By “media” I mean the ability to use of videos and images interspersed with other content. Dynamic content means that we can tailor our content to account for the day of the week or year, time of day, amount of times a user visits a page, or many other factors to give a more personalized experience. Fitting to screen and cross platform means that our sites and applications should work across all devices on all browsers, from our powerful desktops to our phones. And the last, animatable, means that we can make use of animations to further help users understand what we want them to.
All of these things enable us as creators to make a more personalized, varied, and ultimately pleasurable experience if done correctly. By using these characteristics, we can help users better understand whatever it is we’re trying to convey to them.
As I mentioned, the modern web is incredibly capable. The hearts demo you see shows how modern processors can handle rendering of thousands of elements in real time with pretty realistic shadows and some physics based movement. The top animation is a website that plays a song but allows users to add their own elements to it by using their keyboard or clicking, paired with some accompanying 3D animations.
That means that we are no longer very restricted by the platform but more so restricted by what we can design. That means that thinking critically about what would be best for users is incredibly necessary and of great value. The more important part is the “why”; the less important part is the “how”.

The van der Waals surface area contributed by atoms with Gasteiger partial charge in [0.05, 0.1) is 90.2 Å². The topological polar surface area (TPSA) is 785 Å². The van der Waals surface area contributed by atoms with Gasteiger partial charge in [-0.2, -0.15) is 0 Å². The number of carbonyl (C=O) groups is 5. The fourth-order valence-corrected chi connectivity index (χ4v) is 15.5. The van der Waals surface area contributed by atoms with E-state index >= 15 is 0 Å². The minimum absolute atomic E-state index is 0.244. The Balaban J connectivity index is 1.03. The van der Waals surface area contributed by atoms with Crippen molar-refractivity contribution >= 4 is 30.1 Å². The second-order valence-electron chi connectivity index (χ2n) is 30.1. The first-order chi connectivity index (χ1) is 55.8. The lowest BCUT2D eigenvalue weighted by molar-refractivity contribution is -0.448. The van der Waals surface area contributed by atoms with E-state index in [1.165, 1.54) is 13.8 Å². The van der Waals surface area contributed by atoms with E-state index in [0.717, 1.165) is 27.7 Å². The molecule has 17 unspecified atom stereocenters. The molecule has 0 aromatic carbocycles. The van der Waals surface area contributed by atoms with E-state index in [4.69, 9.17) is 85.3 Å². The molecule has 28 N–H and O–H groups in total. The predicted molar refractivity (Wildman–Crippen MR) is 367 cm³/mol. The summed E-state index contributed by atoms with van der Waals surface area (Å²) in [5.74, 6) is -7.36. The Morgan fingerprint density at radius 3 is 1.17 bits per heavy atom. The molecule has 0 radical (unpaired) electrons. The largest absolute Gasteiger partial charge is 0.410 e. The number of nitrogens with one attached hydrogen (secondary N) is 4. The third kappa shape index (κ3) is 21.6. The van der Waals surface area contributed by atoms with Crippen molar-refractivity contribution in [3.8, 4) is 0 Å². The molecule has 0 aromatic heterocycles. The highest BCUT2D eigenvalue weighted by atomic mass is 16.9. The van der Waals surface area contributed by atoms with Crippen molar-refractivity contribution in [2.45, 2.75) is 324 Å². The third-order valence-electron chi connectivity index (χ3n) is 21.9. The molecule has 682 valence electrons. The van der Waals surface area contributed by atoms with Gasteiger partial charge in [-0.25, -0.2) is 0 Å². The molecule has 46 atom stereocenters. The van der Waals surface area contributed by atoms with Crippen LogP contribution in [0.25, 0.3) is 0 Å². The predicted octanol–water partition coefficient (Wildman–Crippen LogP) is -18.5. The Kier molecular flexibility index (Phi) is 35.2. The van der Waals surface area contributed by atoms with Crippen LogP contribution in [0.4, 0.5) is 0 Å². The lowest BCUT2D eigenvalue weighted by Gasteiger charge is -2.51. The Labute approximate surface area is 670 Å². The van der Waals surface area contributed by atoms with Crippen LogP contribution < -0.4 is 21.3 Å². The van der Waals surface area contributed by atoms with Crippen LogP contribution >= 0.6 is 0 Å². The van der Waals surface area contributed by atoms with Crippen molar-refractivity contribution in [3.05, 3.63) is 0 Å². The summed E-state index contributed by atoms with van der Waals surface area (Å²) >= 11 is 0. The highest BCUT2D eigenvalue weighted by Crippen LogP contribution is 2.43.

That means that more and more great designers are needed. The web needs them to help it grow up into a more mature medium. Developers need you (as much as some hate to admit it) so that what they make is actually useful to people. That means that I need you to help make the web better for everyone <3
At the same time you also need me :) Without someone with good technical knowledge, many projects would never be built. It’s not a process that either party is meant to do separately, but rather together.
So what is possible?
What commonalities did you see when looking at these sites? What’s different about these sites than from print or other mediums? From other websites?
From where I stand, it all comes down to making use of the unique characteristics of the web listed above. If we use these well, we can create awesome creations. The more people involved, the more diverse the community, the better!
That means you need to get your hands dirty to try it out a bit. It is the best way to learn because you see first hand the types of problems that developers face and learn the logic behind what we do.
But this course is far from exhaustive. If you really want to build that app or website you have an idea for yourself, you’ll need to look at some other resources besides just this course. With that being said, I think this course would be a great start in any case!
Now I’ll give you some homework (see it is like a real course!). Think of three ideas that may be worth pursuing using programming, whether it is an app or website idea. Think about what the web offers that other mediums don’t and try to make use of some of those. Think hard about the purpose of your idea. You don’t have to start working on it, just keep it in mind for the next time that we come back.
And with that, I’m through for this week. I’ll see you next time!